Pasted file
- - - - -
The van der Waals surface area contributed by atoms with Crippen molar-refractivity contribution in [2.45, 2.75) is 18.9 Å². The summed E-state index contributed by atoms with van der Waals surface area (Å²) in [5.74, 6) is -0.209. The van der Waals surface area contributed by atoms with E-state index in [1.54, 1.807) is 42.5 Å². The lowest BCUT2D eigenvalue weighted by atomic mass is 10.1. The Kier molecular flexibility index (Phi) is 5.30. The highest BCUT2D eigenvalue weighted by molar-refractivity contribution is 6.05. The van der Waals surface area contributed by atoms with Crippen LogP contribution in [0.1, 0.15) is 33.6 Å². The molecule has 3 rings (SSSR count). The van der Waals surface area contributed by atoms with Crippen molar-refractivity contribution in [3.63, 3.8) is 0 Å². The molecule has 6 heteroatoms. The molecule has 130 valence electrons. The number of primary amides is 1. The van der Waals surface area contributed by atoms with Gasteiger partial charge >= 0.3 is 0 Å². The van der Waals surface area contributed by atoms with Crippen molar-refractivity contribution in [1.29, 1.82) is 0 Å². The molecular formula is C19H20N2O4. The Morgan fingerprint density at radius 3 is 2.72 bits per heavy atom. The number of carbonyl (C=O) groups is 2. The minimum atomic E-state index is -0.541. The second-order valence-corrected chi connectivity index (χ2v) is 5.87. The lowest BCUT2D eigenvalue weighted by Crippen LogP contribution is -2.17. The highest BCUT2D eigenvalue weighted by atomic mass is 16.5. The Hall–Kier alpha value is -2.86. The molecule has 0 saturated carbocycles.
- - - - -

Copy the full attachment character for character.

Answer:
The van der Waals surface area contributed by atoms with Crippen molar-refractivity contribution in [2.45, 2.75) is 18.9 Å². The summed E-state index contributed by atoms with van der Waals surface area (Å²) in [5.74, 6) is -0.209. The van der Waals surface area contributed by atoms with E-state index in [1.54, 1.807) is 42.5 Å². The lowest BCUT2D eigenvalue weighted by atomic mass is 10.1. The Kier molecular flexibility index (Phi) is 5.30. The highest BCUT2D eigenvalue weighted by molar-refractivity contribution is 6.05. The van der Waals surface area contributed by atoms with Crippen LogP contribution in [0.1, 0.15) is 33.6 Å². The molecule has 3 rings (SSSR count). The van der Waals surface area contributed by atoms with Crippen molar-refractivity contribution in [3.63, 3.8) is 0 Å². The molecule has 6 heteroatoms. The molecule has 130 valence electrons. The number of primary amides is 1. The van der Waals surface area contributed by atoms with Gasteiger partial charge >= 0.3 is 0 Å². The van der Waals surface area contributed by atoms with Crippen molar-refractivity contribution in [1.29, 1.82) is 0 Å². The molecular formula is C19H20N2O4. The Morgan fingerprint density at radius 3 is 2.72 bits per heavy atom. The number of carbonyl (C=O) groups is 2. The minimum atomic E-state index is -0.541. The second-order valence-corrected chi connectivity index (χ2v) is 5.87. The lowest BCUT2D eigenvalue weighted by Crippen LogP contribution is -2.17. The highest BCUT2D eigenvalue weighted by atomic mass is 16.5. The Hall–Kier alpha value is -2.86. The molecule has 0 saturated carbocycles.